A Dagger in My Mailbag

By Beacon Staff

Most of the letters and comments I receive from this column come via the Internet and, as you know, the reach of the Internet is global. So there are folks out there who will put in a search word or term and, presto, up pop the musings of Kitchen Guy.

So it was recently as I railed on about high fructose corn syrup. And sure enough, someone in Austria responded. Unlike much of the e-mail sent to me that may contain a brickbat or two, this person signed their real name. If that person does another search and comes up with what I am about to write, I hereby apologize if you are a she and I call you a he because your first name gives me no clue as to your sex.

Haitse v.d. G. begins his letter in a pleasant enough way:


The problem with HFCS is only that corn is used to produce a perfectly palatable sugar rather than a cheaper process. In that you are right, the growers have a lot at stake for this market.

But then, we start to go downhill:

It is the same molar (presumably he means molecular) and hence percentage and weight for weight distribution of fructose and glucose as normal sugar and consequently is just as bad as sugar if you over eat it. Biochemically, fructose is stored and metabolised the same as normal cane sugar fructose or fruit fructose.

Okay. I know that. But now my Austrian friend is getting exercised as he continues to write:

I get really frustrated by continually reading folk having some deluded proposition about fructose when the amount of refined and raw sugars we eat has sky rocketed since the start of the industrial age.

Believe me, Haitse, I share your frustration about people yammering on when their propositions are deluded, but I think you may have missed the point of the column even though you go on to make a valid point of your own and one that I wholeheartedly support. But seriously, asking me to keep any kind of comment to myself? Really? As for the science part, what makes you think I don’t know the science? He writes, thusly:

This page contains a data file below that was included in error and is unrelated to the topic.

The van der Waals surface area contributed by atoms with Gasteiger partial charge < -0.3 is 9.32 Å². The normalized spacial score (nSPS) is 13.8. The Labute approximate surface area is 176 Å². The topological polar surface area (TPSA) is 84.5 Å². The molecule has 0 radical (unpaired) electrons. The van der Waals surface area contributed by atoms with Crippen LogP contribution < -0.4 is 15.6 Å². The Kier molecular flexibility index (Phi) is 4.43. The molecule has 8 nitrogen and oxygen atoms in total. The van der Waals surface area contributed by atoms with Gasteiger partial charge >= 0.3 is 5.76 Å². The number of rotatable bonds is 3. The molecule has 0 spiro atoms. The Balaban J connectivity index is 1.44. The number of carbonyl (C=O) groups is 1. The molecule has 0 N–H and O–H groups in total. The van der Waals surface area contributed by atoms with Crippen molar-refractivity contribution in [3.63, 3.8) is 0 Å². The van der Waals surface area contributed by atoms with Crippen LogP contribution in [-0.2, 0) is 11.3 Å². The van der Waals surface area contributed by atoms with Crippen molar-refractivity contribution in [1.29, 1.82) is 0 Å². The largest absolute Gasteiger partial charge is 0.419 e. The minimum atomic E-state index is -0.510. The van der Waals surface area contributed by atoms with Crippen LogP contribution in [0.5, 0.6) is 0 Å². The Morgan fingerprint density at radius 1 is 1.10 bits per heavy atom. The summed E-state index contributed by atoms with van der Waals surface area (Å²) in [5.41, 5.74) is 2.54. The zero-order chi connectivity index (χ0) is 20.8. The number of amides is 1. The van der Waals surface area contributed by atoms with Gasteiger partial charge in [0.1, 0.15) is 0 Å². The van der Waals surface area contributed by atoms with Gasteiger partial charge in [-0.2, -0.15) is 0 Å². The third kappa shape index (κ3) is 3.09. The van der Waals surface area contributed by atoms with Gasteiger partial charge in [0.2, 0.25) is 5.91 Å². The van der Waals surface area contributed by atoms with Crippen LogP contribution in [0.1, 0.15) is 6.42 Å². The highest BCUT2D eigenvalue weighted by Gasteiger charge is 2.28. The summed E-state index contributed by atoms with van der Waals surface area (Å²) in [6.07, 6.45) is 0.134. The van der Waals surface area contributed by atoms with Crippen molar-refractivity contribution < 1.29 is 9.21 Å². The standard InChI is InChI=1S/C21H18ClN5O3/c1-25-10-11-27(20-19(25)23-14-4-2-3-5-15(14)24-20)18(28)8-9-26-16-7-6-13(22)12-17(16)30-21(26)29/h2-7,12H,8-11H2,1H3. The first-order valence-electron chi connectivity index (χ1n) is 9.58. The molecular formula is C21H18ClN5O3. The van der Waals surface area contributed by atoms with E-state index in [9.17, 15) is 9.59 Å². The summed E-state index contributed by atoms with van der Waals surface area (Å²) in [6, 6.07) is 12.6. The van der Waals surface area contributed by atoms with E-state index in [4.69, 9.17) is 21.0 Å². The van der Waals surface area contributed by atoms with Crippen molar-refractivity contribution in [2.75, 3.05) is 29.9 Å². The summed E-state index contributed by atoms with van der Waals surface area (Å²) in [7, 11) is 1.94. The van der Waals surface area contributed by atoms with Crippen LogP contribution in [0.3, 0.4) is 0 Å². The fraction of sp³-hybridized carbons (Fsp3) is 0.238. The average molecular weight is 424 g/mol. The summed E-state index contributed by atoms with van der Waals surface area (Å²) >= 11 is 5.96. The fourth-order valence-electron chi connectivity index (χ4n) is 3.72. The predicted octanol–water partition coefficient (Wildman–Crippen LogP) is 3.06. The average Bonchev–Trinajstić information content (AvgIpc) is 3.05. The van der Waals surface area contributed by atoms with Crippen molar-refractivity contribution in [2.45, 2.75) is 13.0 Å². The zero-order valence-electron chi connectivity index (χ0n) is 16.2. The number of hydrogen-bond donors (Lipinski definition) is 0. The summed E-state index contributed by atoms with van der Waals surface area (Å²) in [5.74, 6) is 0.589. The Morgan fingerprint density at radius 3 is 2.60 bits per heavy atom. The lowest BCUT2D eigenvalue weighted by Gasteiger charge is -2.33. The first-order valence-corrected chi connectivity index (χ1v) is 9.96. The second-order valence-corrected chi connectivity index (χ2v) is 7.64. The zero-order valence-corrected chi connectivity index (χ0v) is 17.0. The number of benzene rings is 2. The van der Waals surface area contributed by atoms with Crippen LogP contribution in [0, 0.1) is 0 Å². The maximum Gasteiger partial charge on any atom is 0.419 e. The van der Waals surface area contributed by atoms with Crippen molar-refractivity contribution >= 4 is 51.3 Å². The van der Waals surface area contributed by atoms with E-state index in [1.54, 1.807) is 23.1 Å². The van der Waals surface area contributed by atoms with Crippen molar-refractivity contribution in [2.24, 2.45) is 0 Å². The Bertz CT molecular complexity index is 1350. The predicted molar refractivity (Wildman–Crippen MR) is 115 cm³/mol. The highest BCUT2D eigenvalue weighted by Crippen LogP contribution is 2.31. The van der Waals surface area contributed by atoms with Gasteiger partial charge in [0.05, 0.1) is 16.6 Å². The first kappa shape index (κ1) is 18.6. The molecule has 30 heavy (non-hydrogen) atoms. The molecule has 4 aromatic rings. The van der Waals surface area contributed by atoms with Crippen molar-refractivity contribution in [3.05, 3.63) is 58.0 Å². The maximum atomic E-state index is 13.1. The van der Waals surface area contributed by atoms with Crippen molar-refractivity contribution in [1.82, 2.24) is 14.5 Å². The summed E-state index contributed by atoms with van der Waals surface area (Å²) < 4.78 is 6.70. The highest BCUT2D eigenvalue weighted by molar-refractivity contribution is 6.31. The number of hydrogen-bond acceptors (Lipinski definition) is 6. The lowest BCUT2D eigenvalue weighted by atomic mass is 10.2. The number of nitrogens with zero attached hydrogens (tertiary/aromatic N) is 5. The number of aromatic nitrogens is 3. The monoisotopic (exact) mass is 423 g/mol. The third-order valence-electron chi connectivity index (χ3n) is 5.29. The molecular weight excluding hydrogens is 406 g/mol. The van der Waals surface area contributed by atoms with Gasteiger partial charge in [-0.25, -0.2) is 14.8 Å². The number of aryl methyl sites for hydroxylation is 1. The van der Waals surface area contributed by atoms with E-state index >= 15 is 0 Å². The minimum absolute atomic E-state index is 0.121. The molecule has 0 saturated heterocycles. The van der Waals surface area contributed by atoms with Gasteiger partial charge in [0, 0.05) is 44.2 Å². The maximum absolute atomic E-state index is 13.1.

I would ask you as a chef to keep scientific comment to yourself as you probably aren’t in a position to actually make informed comment about sugars (as evidenced by the lack of any scientific information in your article). You are just exacerbating a ridiculous unformed argument where both sides never state the true problem, we eat too much and fat gets stored instead of burned because our sugar intake is too high.

Oh yeah? Fructose is a type of fruit sugar. If our body needs sugar (for energy) and fructose is a type of sugar, where is the problem? Fructose has the exact same chemical formula as glucose (C6H12O6) but has a different shape. Because of this unique shape, it is approximately 73% sweeter than table sugar and is actually cheaper to use in manufacturing processes because it is acquired in massive amounts from corn, subsidized to the tune of $3.9 billion each year by the Feds.

Once the sugar is dissolved in your tomato ketchup, it doesn’t matter what the sugar source is, you just have fructose and glucose in solution. As a chef, I might have expected you to research this before publishing.

As he keeps writing, he keeps getting nastier and I don’t know why, so here’s some more science for him (and you, if you care):

The metabolic breakdown of fructose in the body is different than glucose. When glucose is absorbed during digestion, it passes to the liver then is distributed to the cells of the body through the blood. However, fructose goes to the liver and is metabolized there instead of being dispersed. One of the byproducts can lead to the synthesis of glycogen, an energy storage molecule kept in the liver and muscles. Once the glycogen stores in the liver are full, the process seems to shift to the production of triglycerides, which are essentially a form of fat. Triglycerides play a role in energy for the body and transportation of dietary fats. High levels of these chemicals can lead to heart disease and stroke.

Please, look up the first page of any biochem 101 text (the one freshmen get handed as they walk into the lecture room). Have a good peek at how foods do get gobbled up and what the consequences of a high glucose level in the blood means.

So, mein Herr (or mein Fräulein), without having any biochemistry books in my library, I think I have proved my point once again that high fructose corn syrup instead of regular sugar isn’t good for you. But why must you toss these insults?

Just say it nicely. I’ll get the point. Pretty please, with sugar on top.

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